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Plant more churches

Plant more churches

Clint Schnekloth, writing for the Lutheran Confessions blog, predicts the demise of “most churches” within the next seven years.

We know that religious commitment in the United States has been declining for quite a while. What is less remarked upon is the accelerated rate of decline. …

In fact, I believe that the next seven years will be even worse than preceding years. Many small churches all across the country are more precarious than ever, and will likely fold, and fold quickly. Ken Inskeep of the ELCA says that about 2/3rds of our congregations are at risk.
 Schnekloth’s solution? In addition to ideas like stop competing for the same pool of people, and give up graduate studies for clergy, his suggestion is to give up on the old, and start new churches.

New churches don’t always survive, but they grow more than existing churches.

In fact, statistically pretty much no churches older than seven years grow at all, but tons of churches started in the last seven years do. So it’s disturbing how few churches most denominations are starting in comparison to how many they are closing.
Do you agree with Schnekloth’s dramatic predictions? What remedies would you suggest?

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Robert Coghill

Perhaps we could blend our smaller churches with others with whom we share most of our traditions, like the ELCA Lutherans. Even the Anglican Church of North America shares most traditions, why not church buildings and Sunday Schools? * We would not giving up anything but we could be sharing.

Wayne Rollins

I am an Episcopal priest serving as Interim Pastor of an ELCA congregation in a small, struggling town in southern Ohio. Our average Sunday attendance is hovering around 50, aging from toddlers to 90+ years. I am part-time, but the congregation kept its parsonage, and provides housing, which makes the part-time salary feasible. I get health insurance through the marketplace, with subsidies. But more than all that, the congregation has a history of being alive in the wider community. A monthly food pantry through Lutheran Social Services, an annual day camp, free of charge to children, a backpack give-away to some 1,700 school children (with the help of a larger congregation in Columbus), and food boxes given to 600 families in December make us “the church that does so much for our community.” A weekly sewing group makes quilts to send for disaster relief wherever they are needed. Yes, our building is aging, but we care for it just as we care for ourselves and others. Life is how you measure it. But last year, I baptized and received more new members (11 total) than I buried or transferred out. Jesus calls us to make disciples, not steal them from the folks down the street. It’s not easy work, but it is, at our core, what we are about. That’s the only statistic we really need to be concerned with. The others just point us toward our own graves.

Jerald Liko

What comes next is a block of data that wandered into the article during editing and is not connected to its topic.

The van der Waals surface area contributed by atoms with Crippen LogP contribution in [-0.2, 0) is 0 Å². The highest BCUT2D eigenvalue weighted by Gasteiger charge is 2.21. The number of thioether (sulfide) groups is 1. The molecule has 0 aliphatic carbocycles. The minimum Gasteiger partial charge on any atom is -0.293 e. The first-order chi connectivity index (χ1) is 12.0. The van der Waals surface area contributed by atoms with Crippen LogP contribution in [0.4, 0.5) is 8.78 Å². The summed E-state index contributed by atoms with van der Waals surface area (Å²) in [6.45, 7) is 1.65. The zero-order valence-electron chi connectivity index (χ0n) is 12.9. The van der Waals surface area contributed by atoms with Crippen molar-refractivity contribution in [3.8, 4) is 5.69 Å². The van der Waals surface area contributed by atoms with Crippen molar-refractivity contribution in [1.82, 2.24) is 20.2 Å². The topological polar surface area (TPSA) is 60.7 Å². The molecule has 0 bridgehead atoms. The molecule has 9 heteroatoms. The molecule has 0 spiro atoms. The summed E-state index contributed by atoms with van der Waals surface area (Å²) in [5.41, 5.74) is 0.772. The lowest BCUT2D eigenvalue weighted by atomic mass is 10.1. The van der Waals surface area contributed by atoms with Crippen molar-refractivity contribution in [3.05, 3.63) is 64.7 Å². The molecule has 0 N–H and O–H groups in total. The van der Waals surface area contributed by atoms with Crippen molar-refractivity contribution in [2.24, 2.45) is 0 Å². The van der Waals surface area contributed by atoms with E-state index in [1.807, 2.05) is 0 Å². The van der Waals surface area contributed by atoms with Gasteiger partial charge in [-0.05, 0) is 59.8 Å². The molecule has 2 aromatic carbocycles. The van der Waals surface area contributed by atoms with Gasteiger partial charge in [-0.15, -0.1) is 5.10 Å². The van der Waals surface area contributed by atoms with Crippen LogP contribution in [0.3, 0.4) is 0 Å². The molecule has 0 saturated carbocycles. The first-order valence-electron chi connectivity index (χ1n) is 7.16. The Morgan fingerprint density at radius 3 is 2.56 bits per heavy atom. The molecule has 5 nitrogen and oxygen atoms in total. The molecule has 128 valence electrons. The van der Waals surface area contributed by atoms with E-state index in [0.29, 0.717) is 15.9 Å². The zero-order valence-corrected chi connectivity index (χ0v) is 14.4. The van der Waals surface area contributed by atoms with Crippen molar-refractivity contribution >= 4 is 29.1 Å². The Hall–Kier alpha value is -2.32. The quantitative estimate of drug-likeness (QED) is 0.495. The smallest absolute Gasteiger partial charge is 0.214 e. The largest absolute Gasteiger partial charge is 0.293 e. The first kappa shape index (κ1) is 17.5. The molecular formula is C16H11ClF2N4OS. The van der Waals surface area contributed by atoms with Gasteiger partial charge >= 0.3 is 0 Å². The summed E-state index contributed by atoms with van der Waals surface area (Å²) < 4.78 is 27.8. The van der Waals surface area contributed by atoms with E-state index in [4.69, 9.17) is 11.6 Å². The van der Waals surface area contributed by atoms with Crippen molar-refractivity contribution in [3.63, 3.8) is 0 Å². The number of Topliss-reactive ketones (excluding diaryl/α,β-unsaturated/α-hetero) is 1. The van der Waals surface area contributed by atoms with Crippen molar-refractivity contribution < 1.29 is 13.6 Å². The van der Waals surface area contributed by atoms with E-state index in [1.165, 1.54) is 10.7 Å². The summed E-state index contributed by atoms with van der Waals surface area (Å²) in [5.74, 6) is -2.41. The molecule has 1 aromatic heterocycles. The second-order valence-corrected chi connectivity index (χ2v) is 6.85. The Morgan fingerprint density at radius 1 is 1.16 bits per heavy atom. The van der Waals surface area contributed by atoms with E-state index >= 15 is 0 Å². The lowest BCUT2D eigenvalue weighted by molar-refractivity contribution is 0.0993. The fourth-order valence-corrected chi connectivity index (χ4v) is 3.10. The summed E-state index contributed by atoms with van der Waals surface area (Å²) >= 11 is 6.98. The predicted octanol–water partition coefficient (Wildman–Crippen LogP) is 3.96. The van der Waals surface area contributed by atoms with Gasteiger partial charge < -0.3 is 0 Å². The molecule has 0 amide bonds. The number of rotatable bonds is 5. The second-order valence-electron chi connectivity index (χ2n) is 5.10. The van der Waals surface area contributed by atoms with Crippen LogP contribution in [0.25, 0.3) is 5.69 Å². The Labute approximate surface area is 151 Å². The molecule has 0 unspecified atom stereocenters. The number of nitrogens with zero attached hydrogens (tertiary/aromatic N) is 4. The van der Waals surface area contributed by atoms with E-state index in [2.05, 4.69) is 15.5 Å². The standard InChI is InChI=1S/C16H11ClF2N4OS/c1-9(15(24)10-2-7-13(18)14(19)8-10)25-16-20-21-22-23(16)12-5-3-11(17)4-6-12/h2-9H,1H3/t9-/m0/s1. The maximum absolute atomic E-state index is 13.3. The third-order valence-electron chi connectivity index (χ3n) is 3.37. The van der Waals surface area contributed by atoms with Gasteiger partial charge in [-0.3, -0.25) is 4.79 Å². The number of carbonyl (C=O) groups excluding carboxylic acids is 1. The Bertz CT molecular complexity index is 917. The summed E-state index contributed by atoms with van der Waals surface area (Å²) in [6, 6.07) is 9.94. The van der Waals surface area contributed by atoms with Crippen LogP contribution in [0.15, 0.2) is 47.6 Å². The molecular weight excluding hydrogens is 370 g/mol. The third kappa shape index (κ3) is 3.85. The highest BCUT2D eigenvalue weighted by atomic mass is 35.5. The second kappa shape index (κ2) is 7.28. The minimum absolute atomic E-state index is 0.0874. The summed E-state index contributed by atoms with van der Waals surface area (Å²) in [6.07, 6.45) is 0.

Sounds like a tough vineyard yielding good fruit. God bless you in your labors there!

Jeff Walton

These are dramatic predictions for the ELCA, but in the Episcopal Church we can see many of the same symptoms. 2014 parochial reports show that 53 percent of Episcopal parishes have declined 10 percent or more in the past five years. At the same time, only 18 percent of parishes have grown 10 percent or more in the same time frame. The Episcopal Church will continue to have a strong presence in college towns and major metropolitan areas, but most Episcopal congregations in rural areas and small towns are likely to merge or shutter in the next 20 years. About 45 percent of Episcopal congregations have only part-time or no stipendiary clergy: the economic and demographic pressures on these congregations will only grow with time.

Rich McDonough

I can’t speak for the Lutherans, but certainly the Episcopal church has held fast to the idea that inner city churches must be kept open at all costs. In reality, we have become a society that wants convenience. People have moved to the suburbs and we have not, for the most part, followed. In those areas where we have followed the migration of people, we have maintained strong, vibrant congregations. As for later starting times, that too has some truth to it. My church in Knoxville started at 11 a.m. In Greater Cincinnati, most churches start at 10, and the crowds are much smaller. Possibly the hierarchy could talk to the folks in the pews and find out what we want and what our priorities are?


For me, the time of the Sunday morning service is a huge issue! Many working people no longer adhere to a Monday – Friday 1st shift schedule and must work odd hours which makes Sunday morning mass impossible! 33 years of working a late 2nd shift schedule including every other weekend, and retiring to bed at 3 AM every night I find I cannot get out of bed at 8:30 AM for a 10 AM service. Why are the services so early? I wonder if the time was later would more people attend? Maybe or maybe not.

JC Fisher

My parish (St Michael’s, Carmichael CA) has—in addition to Eucharists at 8 & 10AM—a Eucharist at 5PM Sunday, also. I agree that having an other-than-morning liturgy on Sunday is highly desirable thing.

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